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Ron and Maggie, a marriage of conviction
The Times ^ | June 06, 2004 | Andrew Porter, Deputy Political Editor

Posted on 06/05/2004 5:58:49 PM PDT by Eurotwit

THEY forged a professional and personal alliance almost unparalleled in the 20th century. Ronald Reagan called Margaret Thatcher “one of my closest friends”. She once said he was “the second most important man in my life”.

Last night Lady Thatcher, 78, said he was “a truly great American hero”.

“President Reagan was one of my closest political and dearest personal friends,” she said. “He will be missed not only by those who knew him and not only by the nation that he served so proudly and loved so deeply, but also by millions of men and women who live in freedom today because of the policies he pursued.

“Ronald Reagan had a higher claim than any other leader to have won the cold war for liberty and he did it without a shot being fired.

“To have achieved so much against so many odds and with such humour and humanity made Ronald Reagan a truly great American hero.”

Thatcher was the first foreign leader to visit Reagan in Washington after his inauguration in 1981. Immediately there was a chemistry that lasted.

In her memoirs she reprints a photo that Reagan had presented to her of him looking admiringly at her while she gave an address. His hand written note on the bottom says: “As you can see I agree with every word you are saying. I always do. Warmest friendship.” That was in 1988, the year he left the White House.

Both leaders were conviction politicians, united in certainty about their anti-communist, free-market views.

Thatcher once wrote approvingly that Reagan, “did not suffer from the dismal plague of doubts which has assailed so many politicians in our times and which has rendered them incapable of clear decisions.”

When they first met in 1975 Thatcher was struck by his “warmth, charm and complete lack of affectation — qualities which never altered in the years of leadership which lay ahead. Above all, I knew that I was talking to someone who instinctively felt and thought as I did”.

Thatcher biographer Hugo Young called their relationship “the most enduring personal alliance in the western world throughout the 1980s”.

Together they boosted military spending, won the cold war and championed low-tax, low-regulation economies. The relationship flourished despite the leaders’ differences.

She was a workaholic who immersed herself in the details of policy; he was laid-back, concerned with the big picture but happy to delegate responsibility for the details.

They had disagreements, notably over her refusal to negotiate with Argentina during the 1982 Falklands war and over the US invasion of Grenada a year later. During the Falklands conflict Reagan called to ask for a ceasefire. Thatcher refused. “This conversation was a little painful at the time but it had a worthwhile effect,” she wrote.

Thatcher also said she felt “dismayed and let down” by the 1983 US invasion of Grenada, which ended a left-wing coup in the former British colony.

But there were other moments where Thatcher was not afraid to inflame opinion of many on the left in Britain and across Europe. The most striking example was her decision to allow American air force planes to use British bases to bomb Libya in 1986.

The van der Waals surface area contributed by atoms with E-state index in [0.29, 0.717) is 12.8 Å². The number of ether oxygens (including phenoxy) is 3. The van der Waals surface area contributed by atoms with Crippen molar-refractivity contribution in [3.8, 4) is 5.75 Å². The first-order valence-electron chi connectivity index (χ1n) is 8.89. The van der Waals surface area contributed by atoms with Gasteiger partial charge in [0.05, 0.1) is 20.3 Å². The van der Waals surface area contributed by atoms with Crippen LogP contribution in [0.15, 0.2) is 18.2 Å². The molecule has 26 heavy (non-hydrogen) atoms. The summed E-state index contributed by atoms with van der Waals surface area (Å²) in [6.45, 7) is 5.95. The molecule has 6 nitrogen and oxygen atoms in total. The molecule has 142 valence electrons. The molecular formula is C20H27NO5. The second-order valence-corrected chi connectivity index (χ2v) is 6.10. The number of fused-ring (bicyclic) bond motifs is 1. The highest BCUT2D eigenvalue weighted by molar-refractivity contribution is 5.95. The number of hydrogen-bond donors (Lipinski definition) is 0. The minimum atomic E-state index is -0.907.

She also eventually backed Reagan’s Strategic Defence Initiative (SDI), known as Star Wars. Thatcher said in her memoirs: “It was central to the West’s victory in the cold war” and that his decision on SDI “was the single most important of his presidency”.

By the end of 1990 both were out of power, but the cold war was over and both could claim they were to a large extent responsible.

Their deep friendship endured out of office. In 1999, Thatcher said it was sad she could no longer share talks with the Alzheimer’s-afflicted former president.

Thatcher is now frail after a series of strokes and rarely appears in public. At the anniversary dinner last month to celebrate 25 years since Thatcher was elected to Downing Street, former US senator Jesse Helms said: “We can only voice dreadful estimates of how things might have gone if Margaret Thatcher had not become prime minister of Great Britain, and if her friend and mine, Ronald Reagan, had not become president.”

In 1995, she said she was confident history would be kind to her legacy, and Reagan’s.

“I believe when historians get down to their serious work, which will be long after I have finished with mine,” she stated, “they will judge that decade very favourably in both countries.”

TOPICS: News/Current Events; United Kingdom
KEYWORDS: coldwar; ronaldreagan; thatcher

1 posted on 06/05/2004 5:58:49 PM PDT by Eurotwit
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To: Eurotwit
Don't allow the media to spin Reagans death as they did his life. Go to the FR Reagan Vigils post and pledge to organize or attend a vigil in your area.

2 posted on 06/05/2004 5:59:52 PM PDT by Bob J ( them out!)
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To: Eurotwit

Frankly, I have always felt I was born in the wrong era. Had I been born after WWI, I would have crossed the ocean to pursue Maggie Thatcher. What a woman!

Unfortunately, now that I'm well settled into marriage and family, Ann Coulter arrives on the scene.

My timing has always been terrible.

3 posted on 06/05/2004 7:30:32 PM PDT by WorkingClassFilth (I'm neither a Papist or Reaganite, but today, I mourn the passing of another age...)
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To: Eurotwit

BTTT for Reagan and Thatcher!

4 posted on 06/08/2004 7:23:57 AM PDT by Salvation (†With God all things are possible.†)
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